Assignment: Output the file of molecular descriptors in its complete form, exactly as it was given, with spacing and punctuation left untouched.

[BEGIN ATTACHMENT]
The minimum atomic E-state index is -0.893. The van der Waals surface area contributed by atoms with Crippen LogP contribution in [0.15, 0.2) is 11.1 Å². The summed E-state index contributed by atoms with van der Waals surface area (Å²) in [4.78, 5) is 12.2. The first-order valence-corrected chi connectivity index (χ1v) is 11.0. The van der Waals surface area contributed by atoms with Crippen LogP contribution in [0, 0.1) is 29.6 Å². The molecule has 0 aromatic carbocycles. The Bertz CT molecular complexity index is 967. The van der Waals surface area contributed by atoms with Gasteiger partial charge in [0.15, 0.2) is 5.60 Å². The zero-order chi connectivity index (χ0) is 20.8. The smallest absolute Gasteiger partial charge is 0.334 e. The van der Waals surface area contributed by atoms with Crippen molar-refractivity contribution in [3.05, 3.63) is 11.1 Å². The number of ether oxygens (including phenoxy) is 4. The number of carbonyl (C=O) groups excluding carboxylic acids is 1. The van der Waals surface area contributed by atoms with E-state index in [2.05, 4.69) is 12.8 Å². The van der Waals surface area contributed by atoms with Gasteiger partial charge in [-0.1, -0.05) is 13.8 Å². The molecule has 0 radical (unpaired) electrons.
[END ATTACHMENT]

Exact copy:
The minimum atomic E-state index is -0.893. The van der Waals surface area contributed by atoms with Crippen LogP contribution in [0.15, 0.2) is 11.1 Å². The summed E-state index contributed by atoms with van der Waals surface area (Å²) in [4.78, 5) is 12.2. The first-order valence-corrected chi connectivity index (χ1v) is 11.0. The van der Waals surface area contributed by atoms with Crippen LogP contribution in [0, 0.1) is 29.6 Å². The molecule has 0 aromatic carbocycles. The Bertz CT molecular complexity index is 967. The van der Waals surface area contributed by atoms with Gasteiger partial charge in [0.15, 0.2) is 5.60 Å². The zero-order chi connectivity index (χ0) is 20.8. The smallest absolute Gasteiger partial charge is 0.334 e. The van der Waals surface area contributed by atoms with Crippen molar-refractivity contribution in [3.05, 3.63) is 11.1 Å². The number of ether oxygens (including phenoxy) is 4. The number of carbonyl (C=O) groups excluding carboxylic acids is 1. The van der Waals surface area contributed by atoms with E-state index in [2.05, 4.69) is 12.8 Å². The van der Waals surface area contributed by atoms with Gasteiger partial charge in [-0.1, -0.05) is 13.8 Å². The molecule has 0 radical (unpaired) electrons.